Archived Feature ~ Church Wall Project

The church wall restoration project began last year when four members of Lubenham Appraisal Group applied to enter the Better Villages competition. Their nominated challenge was the rebuilding of the deteriorating church wall.

In June 1999 it was announced that Lubenham had won a first prize of £5000.

Months of planning were undertaken - with quantities of material, storage areas, safety matters, arranging professional help on dry stonewalling and iron railing repairs.

March 2000 saw the first of many work parties and lots of local volunteers under the expert guidance of Trevor Alcock.


Work in progress.

A Millennium scroll, signed by villagers, has been buried within the wall.

June 2001 Update
Our wall project has won joint second place in the Village Ventures Competition recently run by the Rural Community Council and sponsored by the Leicester Mercwy. The award carried a 50 prize, which has been added to the Wall account.

Phase Two is now complete and, as well as finishing it, our hardy volunteers also cleared the path from the South Porch to the steps and set gateposts at the top of the steps. The path looks good, and was much appreciated by Julie and Mark at their wedding last month! The steps have also been repaired. A huge thank you to everyone who helped!

There is some stone left over which may be suitable for garden rockeries or walls. If you would like some, in return for a small donation to the Wall fund, please contact Diana Cook on 464890. We can help with transporting it within the village if necessary.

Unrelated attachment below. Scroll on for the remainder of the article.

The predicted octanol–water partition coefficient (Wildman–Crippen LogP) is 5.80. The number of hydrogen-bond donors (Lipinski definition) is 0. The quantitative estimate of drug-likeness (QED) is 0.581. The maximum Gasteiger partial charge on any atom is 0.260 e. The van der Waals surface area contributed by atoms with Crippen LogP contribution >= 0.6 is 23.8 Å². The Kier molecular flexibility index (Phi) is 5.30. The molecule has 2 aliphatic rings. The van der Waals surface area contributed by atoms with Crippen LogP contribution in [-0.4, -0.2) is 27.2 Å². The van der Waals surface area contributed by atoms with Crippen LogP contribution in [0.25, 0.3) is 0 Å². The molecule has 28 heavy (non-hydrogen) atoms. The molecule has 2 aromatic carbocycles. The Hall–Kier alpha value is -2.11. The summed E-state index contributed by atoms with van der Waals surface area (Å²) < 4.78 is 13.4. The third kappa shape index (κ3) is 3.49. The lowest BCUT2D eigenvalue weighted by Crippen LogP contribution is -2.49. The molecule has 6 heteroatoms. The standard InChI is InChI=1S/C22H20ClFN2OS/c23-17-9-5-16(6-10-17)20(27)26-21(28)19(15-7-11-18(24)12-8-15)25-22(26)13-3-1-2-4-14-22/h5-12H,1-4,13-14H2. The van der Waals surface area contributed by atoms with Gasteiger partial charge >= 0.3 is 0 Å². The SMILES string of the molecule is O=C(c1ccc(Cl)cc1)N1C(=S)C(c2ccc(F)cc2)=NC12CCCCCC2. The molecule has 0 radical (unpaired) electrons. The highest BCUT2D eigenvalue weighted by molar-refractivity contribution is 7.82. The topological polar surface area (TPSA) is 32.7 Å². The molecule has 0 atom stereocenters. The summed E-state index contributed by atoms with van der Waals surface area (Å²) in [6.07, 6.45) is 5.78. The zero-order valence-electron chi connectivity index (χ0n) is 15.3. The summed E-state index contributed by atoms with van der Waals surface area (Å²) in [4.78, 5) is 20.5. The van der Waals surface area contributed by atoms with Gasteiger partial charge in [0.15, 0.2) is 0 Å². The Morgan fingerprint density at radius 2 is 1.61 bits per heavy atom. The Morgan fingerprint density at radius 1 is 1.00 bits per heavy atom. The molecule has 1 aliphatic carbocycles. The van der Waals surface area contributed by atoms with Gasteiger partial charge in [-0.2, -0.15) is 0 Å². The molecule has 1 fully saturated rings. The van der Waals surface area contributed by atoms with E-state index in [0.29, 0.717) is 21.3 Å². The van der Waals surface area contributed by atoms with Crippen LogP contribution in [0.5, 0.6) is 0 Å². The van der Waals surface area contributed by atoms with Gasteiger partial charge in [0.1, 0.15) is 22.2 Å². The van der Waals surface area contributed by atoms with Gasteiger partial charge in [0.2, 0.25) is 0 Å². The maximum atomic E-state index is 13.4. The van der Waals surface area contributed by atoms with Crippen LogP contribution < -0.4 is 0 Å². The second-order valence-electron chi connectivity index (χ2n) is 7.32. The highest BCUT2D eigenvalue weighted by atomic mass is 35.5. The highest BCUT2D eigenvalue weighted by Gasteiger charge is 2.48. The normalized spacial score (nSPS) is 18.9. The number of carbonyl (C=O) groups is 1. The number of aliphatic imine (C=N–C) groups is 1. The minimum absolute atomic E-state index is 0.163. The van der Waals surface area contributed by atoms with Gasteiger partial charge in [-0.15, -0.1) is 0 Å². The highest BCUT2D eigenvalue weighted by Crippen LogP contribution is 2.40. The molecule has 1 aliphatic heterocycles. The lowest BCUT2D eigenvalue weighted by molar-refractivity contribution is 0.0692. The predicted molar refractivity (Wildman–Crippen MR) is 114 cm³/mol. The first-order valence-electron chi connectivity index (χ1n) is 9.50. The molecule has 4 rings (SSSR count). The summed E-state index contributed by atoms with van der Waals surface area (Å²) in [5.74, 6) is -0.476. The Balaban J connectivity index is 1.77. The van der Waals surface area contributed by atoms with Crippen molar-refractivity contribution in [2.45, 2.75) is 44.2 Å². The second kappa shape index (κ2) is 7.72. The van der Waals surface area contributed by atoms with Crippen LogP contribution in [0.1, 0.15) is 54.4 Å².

There has been some debate about the rest of the wall (fiom the yew tree to the end of the churchyard). Some people think it should be continued in line with the what we have done; others hold that, since that part, along an extension to the churchyard, was originally a cut stone and not a dry stone wall, it should be restored only to its former state. (Others feel that they are weary from their efforts and that unless additional regular strong volunteer help can be mustered, the project is more than they can manage.)

In order to build a dry stone wall additional permissions will be required, since this part of the churchyard is still used for burials. Almost certainly the width of the wall will have to be increased, to do it properly with backing stone, and this might entail extending further on to the grass verge - which may be a problem. We would be interested to hear the views of others in the village so that those involved can make a decision.

We hope there will be enough funds to restore and rehang the gates on the north side of the church. Our bank balance currently stands at around 3,500.



The first part of the wall was completed in the Year 2000.


The second part was completed during the Spring of 2001.

This historic and very community spirited project has been recorded on video and a detailed account, including press cuttings and photographs, is available for future reference.

John Martin
June 2001


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